Boredom can lead to more extreme political views

Boredom can lead to more extreme political views
Credit: King's College London

Boredom may be contributing to a widening of political views among voters, according to a new study by researchers from King's College London and the University of Limerick.

Published in the European Journal of Social Psychology, the findings are based on one experiment and two scientific surveys carried out in the Republic of Ireland.

In their initial experiment the researchers recruited 97 people from a university campus. The participants first indicated their political orientation (whether they considered themselves liberal or conservative) before being randomly assigned to complete either a task deemed to be highly boring or a comparatively less boring task.

Those assigned to the high boredom group transcribed 10 references about concrete mixing, while those assigned to the low boredom group only had to transcribe two of these references. After completing the boring tasks, the researchers asked the participants to describe their political orientation once again. However, this time the participants indicated their political orientation on a seven-point scale.

The researchers found that liberals in the low boredom group were more moderate in their , compared to liberals in the high boredom group. A similar trend was found for conservatives, though it was not statistically significant as there were only 26 politically right-wing participants, which reduced the study's statistical power.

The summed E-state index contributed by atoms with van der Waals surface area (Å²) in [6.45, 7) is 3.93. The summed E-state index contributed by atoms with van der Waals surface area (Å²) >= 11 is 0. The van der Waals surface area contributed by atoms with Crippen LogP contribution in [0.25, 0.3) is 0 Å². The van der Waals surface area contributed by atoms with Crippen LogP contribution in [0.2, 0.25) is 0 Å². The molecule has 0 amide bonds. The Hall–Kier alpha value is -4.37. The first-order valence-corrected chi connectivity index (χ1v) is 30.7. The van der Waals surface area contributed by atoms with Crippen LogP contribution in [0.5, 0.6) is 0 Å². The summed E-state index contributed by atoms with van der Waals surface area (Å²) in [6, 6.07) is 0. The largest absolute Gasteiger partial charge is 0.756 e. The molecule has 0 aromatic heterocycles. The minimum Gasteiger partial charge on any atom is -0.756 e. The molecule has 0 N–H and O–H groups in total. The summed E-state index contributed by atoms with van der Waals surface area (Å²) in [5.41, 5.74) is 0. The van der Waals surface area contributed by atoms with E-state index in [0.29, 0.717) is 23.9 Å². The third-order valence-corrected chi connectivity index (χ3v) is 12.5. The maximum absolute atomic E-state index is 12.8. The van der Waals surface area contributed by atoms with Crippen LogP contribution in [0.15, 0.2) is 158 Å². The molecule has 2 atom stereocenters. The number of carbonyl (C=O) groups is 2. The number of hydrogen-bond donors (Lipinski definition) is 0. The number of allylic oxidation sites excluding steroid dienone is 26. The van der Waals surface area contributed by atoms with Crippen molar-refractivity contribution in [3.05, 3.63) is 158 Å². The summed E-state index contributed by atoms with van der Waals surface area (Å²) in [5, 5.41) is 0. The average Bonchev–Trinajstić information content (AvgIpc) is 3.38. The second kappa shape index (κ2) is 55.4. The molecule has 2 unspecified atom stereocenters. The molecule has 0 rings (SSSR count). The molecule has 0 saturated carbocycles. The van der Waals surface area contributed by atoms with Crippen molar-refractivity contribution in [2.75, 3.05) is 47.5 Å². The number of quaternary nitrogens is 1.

The study authors also conducted a survey of 859 people living in Ireland and found that people who were easily bored tended to endorse more extreme political views. Another survey of 300 people found that being prone to boredom was associated with searching for meaning in life, which was in turn associated with political extremism.

Dr Wijnand van Tilburg from King's College London said: 'Boredom puts people on edge - it makes them seek engagements that are challenging, exciting, and that offer a sense of purpose. Political ideologies can aid this existential quest.'

He added: 'Boredom motivates people to alter their situation and fosters the engagement in activities that seem more meaningful than those currently at hand.' The authors suggest that adopting a more extreme political ideology is one way that people re-inject meaningfulness into a boring situation.

Dr Eric Igou from the University of Limerick, said: 'These studies indicate that are, in part, based on boredom and the need to counteract these negative, existential experiences with ideologies that seem to provide meaning in life. The implications of these findings are obvious. Possibly politically radicalised individuals and groups are, at least to some degree, driven by boredom experiences in their everyday lives as an attempt to make life seem more meaningful.'

However, the researchers point out that although boredom appears to play a role in the political climate, it is unclear how big a role it plays.